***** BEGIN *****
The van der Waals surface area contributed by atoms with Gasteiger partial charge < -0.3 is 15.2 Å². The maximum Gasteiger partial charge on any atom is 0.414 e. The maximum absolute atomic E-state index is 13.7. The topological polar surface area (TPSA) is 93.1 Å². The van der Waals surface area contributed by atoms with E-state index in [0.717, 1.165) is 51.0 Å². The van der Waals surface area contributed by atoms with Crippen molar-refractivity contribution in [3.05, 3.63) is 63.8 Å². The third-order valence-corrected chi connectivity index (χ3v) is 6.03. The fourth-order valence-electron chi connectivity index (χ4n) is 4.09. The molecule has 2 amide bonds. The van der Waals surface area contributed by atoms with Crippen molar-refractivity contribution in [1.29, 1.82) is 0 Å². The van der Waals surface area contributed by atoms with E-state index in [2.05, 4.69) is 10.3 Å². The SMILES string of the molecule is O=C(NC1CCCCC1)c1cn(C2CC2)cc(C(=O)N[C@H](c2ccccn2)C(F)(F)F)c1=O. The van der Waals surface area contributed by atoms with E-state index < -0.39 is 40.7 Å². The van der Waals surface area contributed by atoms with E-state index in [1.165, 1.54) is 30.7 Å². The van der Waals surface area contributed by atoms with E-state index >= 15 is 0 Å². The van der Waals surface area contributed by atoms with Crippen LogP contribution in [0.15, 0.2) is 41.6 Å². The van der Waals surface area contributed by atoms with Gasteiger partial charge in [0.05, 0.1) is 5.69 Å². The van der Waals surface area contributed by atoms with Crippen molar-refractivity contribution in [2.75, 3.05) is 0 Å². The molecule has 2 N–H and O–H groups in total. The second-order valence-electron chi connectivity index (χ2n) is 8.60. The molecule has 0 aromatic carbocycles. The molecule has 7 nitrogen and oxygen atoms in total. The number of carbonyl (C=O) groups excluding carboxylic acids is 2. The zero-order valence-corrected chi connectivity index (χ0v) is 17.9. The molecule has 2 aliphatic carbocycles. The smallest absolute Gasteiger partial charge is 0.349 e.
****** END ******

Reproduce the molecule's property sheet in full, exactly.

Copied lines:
The van der Waals surface area contributed by atoms with Gasteiger partial charge < -0.3 is 15.2 Å². The maximum Gasteiger partial charge on any atom is 0.414 e. The maximum absolute atomic E-state index is 13.7. The topological polar surface area (TPSA) is 93.1 Å². The van der Waals surface area contributed by atoms with E-state index in [0.717, 1.165) is 51.0 Å². The van der Waals surface area contributed by atoms with Crippen molar-refractivity contribution in [3.05, 3.63) is 63.8 Å². The third-order valence-corrected chi connectivity index (χ3v) is 6.03. The fourth-order valence-electron chi connectivity index (χ4n) is 4.09. The molecule has 2 amide bonds. The van der Waals surface area contributed by atoms with Crippen molar-refractivity contribution in [1.29, 1.82) is 0 Å². The van der Waals surface area contributed by atoms with E-state index in [2.05, 4.69) is 10.3 Å². The SMILES string of the molecule is O=C(NC1CCCCC1)c1cn(C2CC2)cc(C(=O)N[C@H](c2ccccn2)C(F)(F)F)c1=O. The van der Waals surface area contributed by atoms with E-state index < -0.39 is 40.7 Å². The van der Waals surface area contributed by atoms with E-state index in [1.165, 1.54) is 30.7 Å². The van der Waals surface area contributed by atoms with E-state index >= 15 is 0 Å². The van der Waals surface area contributed by atoms with Crippen LogP contribution in [0.15, 0.2) is 41.6 Å². The van der Waals surface area contributed by atoms with Gasteiger partial charge in [0.05, 0.1) is 5.69 Å². The van der Waals surface area contributed by atoms with Crippen molar-refractivity contribution in [2.75, 3.05) is 0 Å². The molecule has 2 N–H and O–H groups in total. The second-order valence-electron chi connectivity index (χ2n) is 8.60. The molecule has 0 aromatic carbocycles. The molecule has 7 nitrogen and oxygen atoms in total. The number of carbonyl (C=O) groups excluding carboxylic acids is 2. The zero-order valence-corrected chi connectivity index (χ0v) is 17.9. The molecule has 2 aliphatic carbocycles. The smallest absolute Gasteiger partial charge is 0.349 e.